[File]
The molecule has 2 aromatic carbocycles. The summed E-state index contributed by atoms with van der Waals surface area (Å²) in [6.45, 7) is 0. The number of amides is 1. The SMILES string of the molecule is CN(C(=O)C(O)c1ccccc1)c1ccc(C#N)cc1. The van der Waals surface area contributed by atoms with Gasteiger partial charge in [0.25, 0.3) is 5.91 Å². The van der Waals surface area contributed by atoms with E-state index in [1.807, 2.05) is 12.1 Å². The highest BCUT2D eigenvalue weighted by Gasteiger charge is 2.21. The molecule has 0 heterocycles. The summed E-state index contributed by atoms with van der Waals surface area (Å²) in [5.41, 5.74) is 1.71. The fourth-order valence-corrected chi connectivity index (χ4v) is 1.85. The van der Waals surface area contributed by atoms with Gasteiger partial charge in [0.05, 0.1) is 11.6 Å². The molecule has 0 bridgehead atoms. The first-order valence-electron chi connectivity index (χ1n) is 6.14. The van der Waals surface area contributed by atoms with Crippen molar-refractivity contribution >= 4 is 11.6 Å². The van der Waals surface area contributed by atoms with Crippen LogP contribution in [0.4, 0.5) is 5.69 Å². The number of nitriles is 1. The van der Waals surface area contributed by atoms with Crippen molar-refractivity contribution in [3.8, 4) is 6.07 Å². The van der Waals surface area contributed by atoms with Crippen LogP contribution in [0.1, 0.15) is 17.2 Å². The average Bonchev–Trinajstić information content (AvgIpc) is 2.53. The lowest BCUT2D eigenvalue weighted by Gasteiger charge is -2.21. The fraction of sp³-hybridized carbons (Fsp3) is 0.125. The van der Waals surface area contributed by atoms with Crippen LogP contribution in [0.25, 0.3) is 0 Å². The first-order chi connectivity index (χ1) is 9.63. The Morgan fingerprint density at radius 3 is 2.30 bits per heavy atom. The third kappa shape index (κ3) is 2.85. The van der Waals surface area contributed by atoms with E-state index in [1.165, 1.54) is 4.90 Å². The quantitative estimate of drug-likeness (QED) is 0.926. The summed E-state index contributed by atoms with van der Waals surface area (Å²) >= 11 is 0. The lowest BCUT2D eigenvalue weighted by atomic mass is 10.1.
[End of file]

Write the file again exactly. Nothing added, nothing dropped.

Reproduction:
The molecule has 2 aromatic carbocycles. The summed E-state index contributed by atoms with van der Waals surface area (Å²) in [6.45, 7) is 0. The number of amides is 1. The SMILES string of the molecule is CN(C(=O)C(O)c1ccccc1)c1ccc(C#N)cc1. The van der Waals surface area contributed by atoms with Gasteiger partial charge in [0.25, 0.3) is 5.91 Å². The van der Waals surface area contributed by atoms with E-state index in [1.807, 2.05) is 12.1 Å². The highest BCUT2D eigenvalue weighted by Gasteiger charge is 2.21. The molecule has 0 heterocycles. The summed E-state index contributed by atoms with van der Waals surface area (Å²) in [5.41, 5.74) is 1.71. The fourth-order valence-corrected chi connectivity index (χ4v) is 1.85. The van der Waals surface area contributed by atoms with Gasteiger partial charge in [0.05, 0.1) is 11.6 Å². The molecule has 0 bridgehead atoms. The first-order valence-electron chi connectivity index (χ1n) is 6.14. The van der Waals surface area contributed by atoms with Crippen molar-refractivity contribution >= 4 is 11.6 Å². The van der Waals surface area contributed by atoms with Crippen LogP contribution in [0.4, 0.5) is 5.69 Å². The number of nitriles is 1. The van der Waals surface area contributed by atoms with Crippen molar-refractivity contribution in [3.8, 4) is 6.07 Å². The van der Waals surface area contributed by atoms with Crippen LogP contribution in [0.1, 0.15) is 17.2 Å². The average Bonchev–Trinajstić information content (AvgIpc) is 2.53. The lowest BCUT2D eigenvalue weighted by Gasteiger charge is -2.21. The fraction of sp³-hybridized carbons (Fsp3) is 0.125. The van der Waals surface area contributed by atoms with Crippen LogP contribution in [0.25, 0.3) is 0 Å². The first-order chi connectivity index (χ1) is 9.63. The Morgan fingerprint density at radius 3 is 2.30 bits per heavy atom. The third kappa shape index (κ3) is 2.85. The van der Waals surface area contributed by atoms with E-state index in [1.165, 1.54) is 4.90 Å². The quantitative estimate of drug-likeness (QED) is 0.926. The summed E-state index contributed by atoms with van der Waals surface area (Å²) >= 11 is 0. The lowest BCUT2D eigenvalue weighted by atomic mass is 10.1.